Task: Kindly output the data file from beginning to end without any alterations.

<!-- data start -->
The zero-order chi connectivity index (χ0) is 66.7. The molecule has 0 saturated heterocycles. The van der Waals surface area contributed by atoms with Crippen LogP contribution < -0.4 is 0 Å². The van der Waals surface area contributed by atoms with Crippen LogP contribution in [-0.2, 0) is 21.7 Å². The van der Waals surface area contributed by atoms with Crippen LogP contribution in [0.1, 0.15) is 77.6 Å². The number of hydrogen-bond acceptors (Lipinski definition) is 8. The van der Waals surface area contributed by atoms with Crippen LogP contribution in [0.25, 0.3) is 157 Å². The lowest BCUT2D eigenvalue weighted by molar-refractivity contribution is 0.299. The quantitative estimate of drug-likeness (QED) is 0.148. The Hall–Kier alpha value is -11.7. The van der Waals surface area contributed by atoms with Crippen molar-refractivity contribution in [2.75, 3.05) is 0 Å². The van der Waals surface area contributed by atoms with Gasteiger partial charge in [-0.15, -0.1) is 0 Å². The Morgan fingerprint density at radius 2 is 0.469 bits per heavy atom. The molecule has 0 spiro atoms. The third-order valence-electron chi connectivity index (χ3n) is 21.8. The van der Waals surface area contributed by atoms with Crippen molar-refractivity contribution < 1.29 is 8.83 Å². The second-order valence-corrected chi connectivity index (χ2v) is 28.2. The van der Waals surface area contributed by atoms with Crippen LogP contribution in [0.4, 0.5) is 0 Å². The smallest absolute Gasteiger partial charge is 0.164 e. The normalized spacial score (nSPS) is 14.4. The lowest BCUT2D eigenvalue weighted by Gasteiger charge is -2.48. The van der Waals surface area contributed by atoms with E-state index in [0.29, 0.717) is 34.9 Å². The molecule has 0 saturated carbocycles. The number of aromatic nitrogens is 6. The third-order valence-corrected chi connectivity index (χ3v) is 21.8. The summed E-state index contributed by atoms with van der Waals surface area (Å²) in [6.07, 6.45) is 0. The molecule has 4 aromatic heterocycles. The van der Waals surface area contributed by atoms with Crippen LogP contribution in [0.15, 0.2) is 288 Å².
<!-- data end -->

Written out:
The zero-order chi connectivity index (χ0) is 66.7. The molecule has 0 saturated heterocycles. The van der Waals surface area contributed by atoms with Crippen LogP contribution < -0.4 is 0 Å². The van der Waals surface area contributed by atoms with Crippen LogP contribution in [-0.2, 0) is 21.7 Å². The van der Waals surface area contributed by atoms with Crippen LogP contribution in [0.1, 0.15) is 77.6 Å². The number of hydrogen-bond acceptors (Lipinski definition) is 8. The van der Waals surface area contributed by atoms with Crippen LogP contribution in [0.25, 0.3) is 157 Å². The lowest BCUT2D eigenvalue weighted by molar-refractivity contribution is 0.299. The quantitative estimate of drug-likeness (QED) is 0.148. The Hall–Kier alpha value is -11.7. The van der Waals surface area contributed by atoms with Crippen molar-refractivity contribution in [2.75, 3.05) is 0 Å². The van der Waals surface area contributed by atoms with Gasteiger partial charge in [-0.15, -0.1) is 0 Å². The Morgan fingerprint density at radius 2 is 0.469 bits per heavy atom. The molecule has 0 spiro atoms. The third-order valence-electron chi connectivity index (χ3n) is 21.8. The van der Waals surface area contributed by atoms with Crippen molar-refractivity contribution < 1.29 is 8.83 Å². The second-order valence-corrected chi connectivity index (χ2v) is 28.2. The van der Waals surface area contributed by atoms with Crippen LogP contribution in [0.4, 0.5) is 0 Å². The smallest absolute Gasteiger partial charge is 0.164 e. The normalized spacial score (nSPS) is 14.4. The lowest BCUT2D eigenvalue weighted by Gasteiger charge is -2.48. The van der Waals surface area contributed by atoms with E-state index in [0.29, 0.717) is 34.9 Å². The molecule has 0 saturated carbocycles. The number of aromatic nitrogens is 6. The third-order valence-corrected chi connectivity index (χ3v) is 21.8. The summed E-state index contributed by atoms with van der Waals surface area (Å²) in [6.07, 6.45) is 0. The molecule has 4 aromatic heterocycles. The van der Waals surface area contributed by atoms with Crippen LogP contribution in [0.15, 0.2) is 288 Å².